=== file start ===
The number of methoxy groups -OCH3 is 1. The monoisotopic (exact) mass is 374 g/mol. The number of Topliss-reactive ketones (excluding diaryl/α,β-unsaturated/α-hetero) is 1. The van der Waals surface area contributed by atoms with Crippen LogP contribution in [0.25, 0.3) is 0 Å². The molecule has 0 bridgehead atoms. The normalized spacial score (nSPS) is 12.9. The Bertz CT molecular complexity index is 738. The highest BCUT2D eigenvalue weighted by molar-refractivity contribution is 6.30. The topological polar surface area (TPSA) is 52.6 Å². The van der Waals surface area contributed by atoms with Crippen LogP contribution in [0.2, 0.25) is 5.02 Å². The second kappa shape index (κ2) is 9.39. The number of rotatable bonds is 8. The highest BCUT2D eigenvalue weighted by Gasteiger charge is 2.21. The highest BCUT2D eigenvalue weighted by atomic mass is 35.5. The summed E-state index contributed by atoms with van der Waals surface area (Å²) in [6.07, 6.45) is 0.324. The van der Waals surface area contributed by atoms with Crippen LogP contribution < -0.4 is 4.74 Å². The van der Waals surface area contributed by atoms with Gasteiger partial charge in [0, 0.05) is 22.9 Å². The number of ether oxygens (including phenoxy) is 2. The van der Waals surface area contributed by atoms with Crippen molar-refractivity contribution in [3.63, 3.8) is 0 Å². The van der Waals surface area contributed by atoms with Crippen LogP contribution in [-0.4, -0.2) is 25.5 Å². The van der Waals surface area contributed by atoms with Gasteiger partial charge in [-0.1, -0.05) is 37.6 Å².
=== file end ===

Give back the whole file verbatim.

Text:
The number of methoxy groups -OCH3 is 1. The monoisotopic (exact) mass is 374 g/mol. The number of Topliss-reactive ketones (excluding diaryl/α,β-unsaturated/α-hetero) is 1. The van der Waals surface area contributed by atoms with Crippen LogP contribution in [0.25, 0.3) is 0 Å². The molecule has 0 bridgehead atoms. The normalized spacial score (nSPS) is 12.9. The Bertz CT molecular complexity index is 738. The highest BCUT2D eigenvalue weighted by molar-refractivity contribution is 6.30. The topological polar surface area (TPSA) is 52.6 Å². The van der Waals surface area contributed by atoms with Crippen LogP contribution in [0.2, 0.25) is 5.02 Å². The second kappa shape index (κ2) is 9.39. The number of rotatable bonds is 8. The highest BCUT2D eigenvalue weighted by Gasteiger charge is 2.21. The highest BCUT2D eigenvalue weighted by atomic mass is 35.5. The summed E-state index contributed by atoms with van der Waals surface area (Å²) in [6.07, 6.45) is 0.324. The van der Waals surface area contributed by atoms with Crippen LogP contribution < -0.4 is 4.74 Å². The van der Waals surface area contributed by atoms with Gasteiger partial charge in [0, 0.05) is 22.9 Å². The number of ether oxygens (including phenoxy) is 2. The van der Waals surface area contributed by atoms with Crippen molar-refractivity contribution in [3.63, 3.8) is 0 Å². The van der Waals surface area contributed by atoms with Crippen LogP contribution in [-0.4, -0.2) is 25.5 Å². The van der Waals surface area contributed by atoms with Gasteiger partial charge in [-0.1, -0.05) is 37.6 Å².